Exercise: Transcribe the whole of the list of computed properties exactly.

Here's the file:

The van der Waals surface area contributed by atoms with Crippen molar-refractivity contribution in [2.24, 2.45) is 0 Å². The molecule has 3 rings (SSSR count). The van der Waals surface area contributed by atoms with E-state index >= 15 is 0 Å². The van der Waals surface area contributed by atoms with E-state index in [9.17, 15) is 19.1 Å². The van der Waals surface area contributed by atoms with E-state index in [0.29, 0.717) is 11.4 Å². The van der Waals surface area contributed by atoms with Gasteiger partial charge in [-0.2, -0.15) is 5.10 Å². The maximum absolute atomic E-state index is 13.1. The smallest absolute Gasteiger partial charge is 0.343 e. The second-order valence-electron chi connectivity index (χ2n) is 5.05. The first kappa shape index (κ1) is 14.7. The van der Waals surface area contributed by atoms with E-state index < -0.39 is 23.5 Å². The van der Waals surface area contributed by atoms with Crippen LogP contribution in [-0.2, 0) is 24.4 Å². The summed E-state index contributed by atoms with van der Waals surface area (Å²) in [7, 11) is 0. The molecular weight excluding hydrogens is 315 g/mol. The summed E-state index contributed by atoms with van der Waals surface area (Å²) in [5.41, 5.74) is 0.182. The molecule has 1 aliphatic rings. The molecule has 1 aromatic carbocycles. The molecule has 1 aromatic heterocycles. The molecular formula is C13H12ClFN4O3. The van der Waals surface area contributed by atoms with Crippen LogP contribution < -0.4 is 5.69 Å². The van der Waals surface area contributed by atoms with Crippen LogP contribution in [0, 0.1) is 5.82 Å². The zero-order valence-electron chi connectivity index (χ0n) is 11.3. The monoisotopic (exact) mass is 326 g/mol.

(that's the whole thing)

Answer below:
The van der Waals surface area contributed by atoms with Crippen molar-refractivity contribution in [2.24, 2.45) is 0 Å². The molecule has 3 rings (SSSR count). The van der Waals surface area contributed by atoms with E-state index >= 15 is 0 Å². The van der Waals surface area contributed by atoms with E-state index in [9.17, 15) is 19.1 Å². The van der Waals surface area contributed by atoms with E-state index in [0.29, 0.717) is 11.4 Å². The van der Waals surface area contributed by atoms with Gasteiger partial charge in [-0.2, -0.15) is 5.10 Å². The maximum absolute atomic E-state index is 13.1. The smallest absolute Gasteiger partial charge is 0.343 e. The second-order valence-electron chi connectivity index (χ2n) is 5.05. The first kappa shape index (κ1) is 14.7. The van der Waals surface area contributed by atoms with E-state index < -0.39 is 23.5 Å². The van der Waals surface area contributed by atoms with Crippen LogP contribution in [-0.2, 0) is 24.4 Å². The summed E-state index contributed by atoms with van der Waals surface area (Å²) in [7, 11) is 0. The molecular weight excluding hydrogens is 315 g/mol. The summed E-state index contributed by atoms with van der Waals surface area (Å²) in [5.41, 5.74) is 0.182. The molecule has 1 aliphatic rings. The molecule has 1 aromatic carbocycles. The molecule has 1 aromatic heterocycles. The molecular formula is C13H12ClFN4O3. The van der Waals surface area contributed by atoms with Crippen LogP contribution < -0.4 is 5.69 Å². The van der Waals surface area contributed by atoms with Crippen LogP contribution in [0, 0.1) is 5.82 Å². The zero-order valence-electron chi connectivity index (χ0n) is 11.3. The monoisotopic (exact) mass is 326 g/mol.